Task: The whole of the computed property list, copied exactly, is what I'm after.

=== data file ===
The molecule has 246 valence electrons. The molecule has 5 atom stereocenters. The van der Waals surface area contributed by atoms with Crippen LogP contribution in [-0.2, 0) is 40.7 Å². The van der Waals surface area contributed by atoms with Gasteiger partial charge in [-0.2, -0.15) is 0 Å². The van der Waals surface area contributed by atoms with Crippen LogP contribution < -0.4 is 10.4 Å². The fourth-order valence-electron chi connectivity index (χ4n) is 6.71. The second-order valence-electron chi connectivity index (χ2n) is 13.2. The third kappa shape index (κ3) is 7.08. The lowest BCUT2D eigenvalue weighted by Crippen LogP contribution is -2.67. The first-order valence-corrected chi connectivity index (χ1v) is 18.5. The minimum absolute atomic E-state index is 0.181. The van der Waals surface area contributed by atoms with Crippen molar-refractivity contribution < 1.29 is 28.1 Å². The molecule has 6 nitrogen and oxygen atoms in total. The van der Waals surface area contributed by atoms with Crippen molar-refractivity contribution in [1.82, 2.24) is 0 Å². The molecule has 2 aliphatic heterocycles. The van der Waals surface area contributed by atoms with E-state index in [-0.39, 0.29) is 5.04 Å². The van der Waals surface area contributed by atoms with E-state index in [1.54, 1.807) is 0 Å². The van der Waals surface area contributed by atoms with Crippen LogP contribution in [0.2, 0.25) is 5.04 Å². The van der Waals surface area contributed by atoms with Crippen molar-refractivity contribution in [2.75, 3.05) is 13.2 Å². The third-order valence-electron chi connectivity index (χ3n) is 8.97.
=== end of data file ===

The molecule has 246 valence electrons. The molecule has 5 atom stereocenters. The van der Waals surface area contributed by atoms with Crippen LogP contribution in [-0.2, 0) is 40.7 Å². The van der Waals surface area contributed by atoms with Gasteiger partial charge in [-0.2, -0.15) is 0 Å². The van der Waals surface area contributed by atoms with Crippen LogP contribution < -0.4 is 10.4 Å². The fourth-order valence-electron chi connectivity index (χ4n) is 6.71. The second-order valence-electron chi connectivity index (χ2n) is 13.2. The third kappa shape index (κ3) is 7.08. The lowest BCUT2D eigenvalue weighted by Crippen LogP contribution is -2.67. The first-order valence-corrected chi connectivity index (χ1v) is 18.5. The minimum absolute atomic E-state index is 0.181. The van der Waals surface area contributed by atoms with Crippen molar-refractivity contribution < 1.29 is 28.1 Å². The molecule has 6 nitrogen and oxygen atoms in total. The van der Waals surface area contributed by atoms with Crippen molar-refractivity contribution in [1.82, 2.24) is 0 Å². The molecule has 2 aliphatic heterocycles. The van der Waals surface area contributed by atoms with E-state index in [-0.39, 0.29) is 5.04 Å². The van der Waals surface area contributed by atoms with E-state index in [1.54, 1.807) is 0 Å². The van der Waals surface area contributed by atoms with Crippen LogP contribution in [0.2, 0.25) is 5.04 Å². The van der Waals surface area contributed by atoms with Crippen molar-refractivity contribution in [2.75, 3.05) is 13.2 Å². The third-order valence-electron chi connectivity index (χ3n) is 8.97.